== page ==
Living with chronic pain affects every aspect of a person’s life. Not only does the individual suffer from the pain itself, but it can also lead to stress, irritability, trouble sleeping, social isolation, and lowered self-esteem due to an inability to function at higher levels at work. There are a number of available options for treating chronic pain, from over-the-counter medications to surgery to acupuncture. But one treatment in particular may surprise you: antidepressants. Today, it’s not uncommon for doctors to prescribe antidepressants for patients who suffer from chronic pain, even when they show no signs of depression.
What is chronic pain?
Chronic pain is defined as pain that persists past normal healing time and lasts or recurs for more than 3 months. An estimated 20% of people worldwide experience chronic pain, and it accounts for 15% to 20% of doctor’s visits. The causes of chronic pain vary. In some cases, it may be the result of nerve damage caused by injury or illness. In other cases, it’s caused by an underlying health condition, such as fibromyalgia or endometriosis. The types of pain vary as well. People with chronic pain may experience migraine, lower back pain, post-surgical pain, arthritis pain, or other types of pain. The severity and frequency also varies from person to person.
Because there are so many different factors involved with each individual’s condition, there is no one-size fits all treatment for chronic pain. Treatment options vary widely, and some people have to explore a range of different treatments before they find one that works. Treatments for chronic pain include:
- Over-the-counter medications: acetaminophen, ibuprofen, aspirin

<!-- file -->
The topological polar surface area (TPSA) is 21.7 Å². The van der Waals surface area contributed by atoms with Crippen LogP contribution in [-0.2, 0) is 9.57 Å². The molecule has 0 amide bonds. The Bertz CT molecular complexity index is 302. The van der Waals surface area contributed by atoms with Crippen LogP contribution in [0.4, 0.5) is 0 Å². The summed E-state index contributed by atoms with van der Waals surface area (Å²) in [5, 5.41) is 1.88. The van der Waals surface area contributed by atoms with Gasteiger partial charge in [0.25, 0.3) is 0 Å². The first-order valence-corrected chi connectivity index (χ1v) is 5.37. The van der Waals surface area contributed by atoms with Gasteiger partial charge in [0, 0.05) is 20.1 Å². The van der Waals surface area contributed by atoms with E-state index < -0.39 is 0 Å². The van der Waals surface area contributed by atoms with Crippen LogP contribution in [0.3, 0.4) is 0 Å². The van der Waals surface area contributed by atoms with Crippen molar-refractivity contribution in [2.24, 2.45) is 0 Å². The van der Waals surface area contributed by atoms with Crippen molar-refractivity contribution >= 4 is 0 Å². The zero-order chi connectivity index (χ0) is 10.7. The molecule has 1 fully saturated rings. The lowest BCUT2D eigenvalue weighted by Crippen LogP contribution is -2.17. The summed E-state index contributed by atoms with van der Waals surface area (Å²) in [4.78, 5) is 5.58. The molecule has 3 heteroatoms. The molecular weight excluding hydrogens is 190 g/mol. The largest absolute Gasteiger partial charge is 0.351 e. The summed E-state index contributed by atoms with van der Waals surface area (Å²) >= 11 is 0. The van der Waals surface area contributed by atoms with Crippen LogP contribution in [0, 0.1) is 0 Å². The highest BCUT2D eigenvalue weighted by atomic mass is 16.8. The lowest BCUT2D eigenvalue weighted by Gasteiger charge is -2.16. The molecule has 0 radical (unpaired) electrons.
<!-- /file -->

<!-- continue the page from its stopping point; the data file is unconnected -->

- Prescription opioid medications: morphine, hydrocodone
- Electrical stimulation
- Physical therapy
- And many more
And today, many people find relief from chronic pain through antidepressant medications.
How do antidepressants work to treat chronic pain?
Antidepressants are typically prescribed to treat the symptoms of depression, but some people who do not suffer from depression have still found relief from their pain with the use of antidepressants. No one knows exactly how antidepressants work to treat chronic pain, but the more popular theories suggest that they affect the chemicals in the body that send pain signals to the brain. Some common types of antidepressants that aid in the treatment of chronic pain include:
- Tricyclic antidepressants
- Selective serotonin reuptake inhibitors (SSRIs)
- Serotonin and norepinephrine reuptake inhibitors (SNRIs)
- Norepinephrine and dopamine reuptake inhibitors (NDRIs)
Antidepressants do not work right away for depression or pain. Most take one to four weeks to begin to relieve symptoms. And not every medication will work for every individual. Some people need to try a few different medications before they find one that alleviate their pain.
Additional information about the use of antidepressants for chronic pain
Studies have shown that depression and pain often go hand in hand. People with chronic pain are at a higher risk of developing symptoms of depression, and depression can also manifest as pain. Living with pain can have a negative effect on a person’s mood, sleep, and general sense of satisfaction with life. When antidepressants are used to treat pain, they can also have the added benefit of stabilizing the mood and aiding in sleep. And because antidepressants can be used as a non-opioid alternative for the treatment of chronic pain, they have the added benefit of eliminating the risk of opioid addiction.
Non-opioid pain treatment in San Diego
At Pacific Health Systems in San Diego, we understand how difficult it is to live with chronic pain. If you or someone you love is suffering from chronic pain and is unable to find relief with standard pain treatments, we may be able to help you find an antidepressant that alleviates your symptoms without risking opioid addiction. Our providers specialize in non-opioid pain treatment in San Diego, primary care, psychiatry, psychology services, and advanced depression treatments. Through a continuum of behavioral health and primary care services, we’re committed to helping our patients optimize their mental health and live their best lives.